I think most people would agree that one of the core values and teachings of the Bible is selflessness. It goes in all directions and indeed goes deeper than we typically realize. It is a bit like Anne Lamott talks of first “getting saved.” It’s was a pretty sweet deal where Jesus moves in and cleans up the house. Then one day she looks out the window and sees a crane and a wrecking ball closing in on her house. At that point she realizes that Jesus wasn’t really there to just clean up but to tear down and start over.
Selflessness has similar proportions. It make faithfulness for the modern Christian a challenge. Consider why as you read this description of Generation Y, or the “Net Geners” from The Economist:
Net Geners value freedom and choice in everything they do. They love to customise and personalise. They scrutinise everything. They demand integrity and openness, including when deciding what to buy and where to work. They want entertainment and play in their work and education, as well as their social life. They love to collaborate. They expect everything to happen fast. And they expect constant innovation.
Life in the U.S. is structured around choice. Thus, it’s built on whatever we like, our affinity—that is, our interests and values. We can afford the luxury of selfishness and choosing according to our desires. Selfishness in many spheres of life doesn’t cause much of a stir. That’s just how the game is played.
But it’s not without its challenges. One problem a lot of us face today is simply making a decision. For example, here’s a common question: “Where do you want to go out to eat?” Even the question indicates how “optionalized” our lives are. How do you decide? We ask questions like “Well, what are you hungry for?” or “What are you in the mood for?”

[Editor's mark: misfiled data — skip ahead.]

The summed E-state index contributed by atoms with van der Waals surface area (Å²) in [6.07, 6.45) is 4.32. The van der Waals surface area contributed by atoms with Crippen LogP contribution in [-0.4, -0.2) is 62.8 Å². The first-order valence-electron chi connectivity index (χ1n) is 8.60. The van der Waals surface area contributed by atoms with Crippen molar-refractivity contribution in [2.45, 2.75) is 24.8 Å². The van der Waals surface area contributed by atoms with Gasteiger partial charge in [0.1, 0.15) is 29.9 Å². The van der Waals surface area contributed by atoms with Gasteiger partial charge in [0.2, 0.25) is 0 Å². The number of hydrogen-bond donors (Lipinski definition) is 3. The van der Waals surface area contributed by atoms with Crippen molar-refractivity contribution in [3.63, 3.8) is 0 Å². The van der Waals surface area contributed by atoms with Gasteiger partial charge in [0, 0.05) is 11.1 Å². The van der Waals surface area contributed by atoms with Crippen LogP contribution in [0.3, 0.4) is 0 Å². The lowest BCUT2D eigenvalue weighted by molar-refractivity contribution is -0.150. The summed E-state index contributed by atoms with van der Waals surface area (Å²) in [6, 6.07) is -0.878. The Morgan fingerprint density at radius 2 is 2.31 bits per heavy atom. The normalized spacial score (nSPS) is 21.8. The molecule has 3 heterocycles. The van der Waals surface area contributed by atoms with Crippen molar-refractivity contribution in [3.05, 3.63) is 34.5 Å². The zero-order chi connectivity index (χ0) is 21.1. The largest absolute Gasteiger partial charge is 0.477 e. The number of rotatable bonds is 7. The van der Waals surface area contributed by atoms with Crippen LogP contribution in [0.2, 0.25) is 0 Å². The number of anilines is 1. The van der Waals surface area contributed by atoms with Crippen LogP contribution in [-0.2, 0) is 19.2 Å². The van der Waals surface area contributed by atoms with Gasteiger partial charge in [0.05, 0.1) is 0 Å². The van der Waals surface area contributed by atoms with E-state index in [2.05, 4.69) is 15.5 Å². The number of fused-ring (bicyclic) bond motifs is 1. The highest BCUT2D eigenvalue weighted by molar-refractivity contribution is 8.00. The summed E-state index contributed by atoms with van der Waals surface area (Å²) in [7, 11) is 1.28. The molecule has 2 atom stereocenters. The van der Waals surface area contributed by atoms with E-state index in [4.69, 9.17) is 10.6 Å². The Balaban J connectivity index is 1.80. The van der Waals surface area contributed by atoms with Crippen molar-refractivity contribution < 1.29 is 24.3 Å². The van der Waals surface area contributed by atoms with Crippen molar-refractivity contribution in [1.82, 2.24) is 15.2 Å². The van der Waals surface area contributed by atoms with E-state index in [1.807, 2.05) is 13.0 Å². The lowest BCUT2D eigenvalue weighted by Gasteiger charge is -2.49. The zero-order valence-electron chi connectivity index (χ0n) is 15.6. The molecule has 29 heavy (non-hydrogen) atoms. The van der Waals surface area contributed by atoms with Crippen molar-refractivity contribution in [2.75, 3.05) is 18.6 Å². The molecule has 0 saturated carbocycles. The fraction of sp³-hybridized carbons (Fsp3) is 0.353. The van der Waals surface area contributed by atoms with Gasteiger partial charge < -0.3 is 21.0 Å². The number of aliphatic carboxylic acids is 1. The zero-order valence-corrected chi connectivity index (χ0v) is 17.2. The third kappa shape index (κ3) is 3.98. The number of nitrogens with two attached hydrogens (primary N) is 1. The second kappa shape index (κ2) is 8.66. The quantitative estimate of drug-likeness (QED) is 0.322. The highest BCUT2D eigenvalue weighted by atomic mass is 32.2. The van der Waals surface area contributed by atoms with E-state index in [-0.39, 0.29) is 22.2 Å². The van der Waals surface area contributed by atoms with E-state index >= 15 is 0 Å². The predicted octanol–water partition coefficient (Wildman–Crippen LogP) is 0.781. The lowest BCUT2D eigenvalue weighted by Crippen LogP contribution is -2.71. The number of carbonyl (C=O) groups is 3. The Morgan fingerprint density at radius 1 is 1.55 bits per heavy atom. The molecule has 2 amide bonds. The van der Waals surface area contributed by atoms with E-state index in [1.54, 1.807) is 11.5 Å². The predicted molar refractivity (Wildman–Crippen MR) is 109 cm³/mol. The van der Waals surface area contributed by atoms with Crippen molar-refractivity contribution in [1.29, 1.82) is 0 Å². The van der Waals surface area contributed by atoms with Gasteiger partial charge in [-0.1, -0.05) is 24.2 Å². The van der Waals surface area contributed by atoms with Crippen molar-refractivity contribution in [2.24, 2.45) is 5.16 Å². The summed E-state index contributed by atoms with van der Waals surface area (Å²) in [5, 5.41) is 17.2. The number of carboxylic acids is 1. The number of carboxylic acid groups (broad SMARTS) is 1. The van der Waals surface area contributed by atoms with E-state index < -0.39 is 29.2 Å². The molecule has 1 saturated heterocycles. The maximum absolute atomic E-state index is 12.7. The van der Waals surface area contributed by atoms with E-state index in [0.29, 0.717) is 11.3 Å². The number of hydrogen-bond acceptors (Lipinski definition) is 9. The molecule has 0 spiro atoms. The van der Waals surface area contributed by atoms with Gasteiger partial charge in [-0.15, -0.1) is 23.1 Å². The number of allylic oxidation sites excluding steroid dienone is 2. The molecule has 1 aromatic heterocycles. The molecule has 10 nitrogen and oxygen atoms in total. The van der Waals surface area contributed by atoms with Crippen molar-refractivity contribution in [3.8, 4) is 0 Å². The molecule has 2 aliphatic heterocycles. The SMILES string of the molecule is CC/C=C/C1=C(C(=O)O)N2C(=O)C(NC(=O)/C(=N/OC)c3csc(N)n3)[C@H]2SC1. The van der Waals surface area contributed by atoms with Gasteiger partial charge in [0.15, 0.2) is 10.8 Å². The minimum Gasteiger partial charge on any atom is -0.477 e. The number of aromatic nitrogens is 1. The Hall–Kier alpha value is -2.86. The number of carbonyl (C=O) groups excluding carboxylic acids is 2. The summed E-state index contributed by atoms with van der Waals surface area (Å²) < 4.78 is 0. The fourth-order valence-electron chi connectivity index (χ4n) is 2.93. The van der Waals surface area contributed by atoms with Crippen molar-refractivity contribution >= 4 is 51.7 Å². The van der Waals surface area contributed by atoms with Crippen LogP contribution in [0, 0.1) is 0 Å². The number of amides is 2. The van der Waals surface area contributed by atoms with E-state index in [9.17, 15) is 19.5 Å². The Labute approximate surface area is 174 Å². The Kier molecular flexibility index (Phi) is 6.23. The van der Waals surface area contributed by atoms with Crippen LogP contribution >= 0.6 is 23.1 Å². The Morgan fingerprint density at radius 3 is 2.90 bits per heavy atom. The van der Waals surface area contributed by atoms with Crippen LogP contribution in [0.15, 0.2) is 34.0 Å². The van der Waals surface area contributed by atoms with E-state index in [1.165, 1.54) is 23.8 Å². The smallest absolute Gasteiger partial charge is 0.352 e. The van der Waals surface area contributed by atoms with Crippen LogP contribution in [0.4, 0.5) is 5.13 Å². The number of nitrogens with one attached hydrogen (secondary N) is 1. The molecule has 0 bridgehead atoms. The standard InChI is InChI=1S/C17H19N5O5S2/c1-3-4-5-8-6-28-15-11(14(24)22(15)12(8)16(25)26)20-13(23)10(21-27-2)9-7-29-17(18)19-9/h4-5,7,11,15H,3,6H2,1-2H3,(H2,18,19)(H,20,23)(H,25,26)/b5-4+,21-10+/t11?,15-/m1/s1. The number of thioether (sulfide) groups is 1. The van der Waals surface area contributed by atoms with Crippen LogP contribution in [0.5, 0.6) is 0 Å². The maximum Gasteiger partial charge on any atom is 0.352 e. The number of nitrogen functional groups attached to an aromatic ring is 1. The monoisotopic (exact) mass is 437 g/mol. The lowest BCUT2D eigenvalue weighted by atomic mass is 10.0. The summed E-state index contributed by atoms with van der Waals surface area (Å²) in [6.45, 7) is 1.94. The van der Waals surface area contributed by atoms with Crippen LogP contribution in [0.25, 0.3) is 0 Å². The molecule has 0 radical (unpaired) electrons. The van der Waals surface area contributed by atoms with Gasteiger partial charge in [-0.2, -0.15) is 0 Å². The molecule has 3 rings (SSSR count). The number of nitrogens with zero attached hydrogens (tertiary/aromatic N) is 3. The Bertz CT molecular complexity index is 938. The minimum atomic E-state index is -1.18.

We throw out some suggestions, and perhaps one really awakens a latent craving. Or, if those questions don’t narrow it down, we ask “Well, what haven’t you eaten recently?” or “Do you want Italian, Mexican, Chinese, or American fare?”
Any restaurant will in fact feed us. That’s really all we require. But it is not that simple. We have to decide which restaurant we want to accomplish that. In the end it comes down to preference, our own affinity.
As you know with choosing a restaurant, this freedom doesn’t make the decision any easier. In fact, having to choose based exclusively on desire (that is, affinity) may actually make the decision more difficult. Making this sort of decision suddenly requires that we examine ourselves in some psychological way and discern how we’re feeling. I doubt I’m exaggerating. Most people mill about precisely because it is just that complex. Instead, we respond, “I don’t know. Where do you want to go?”
Oftentimes, we’re happy enough to let others decide for us because we’re exhausted from making so many decisions like this. When you reach that point though, there are still some important decisions you shouldn’t shrug off.
You need to decide about decisions. It’s important to figure out which decisions you’re willing to have made for you and which ones are really important—important enough not to leave to someone else. Letting others make decisions about where you eat is one thing. Letting others decide how you spend your money is another. And letting others decide what you believe or value is even another.
All these sorts of decisions, though, drive us back to where we started: selfishness. They require selfishness to simply move forward. We have so many options, selfishness is the practical answer in making these choices. But if our Bibles teach that selflessness is a virtue, how do we navigate this conflict?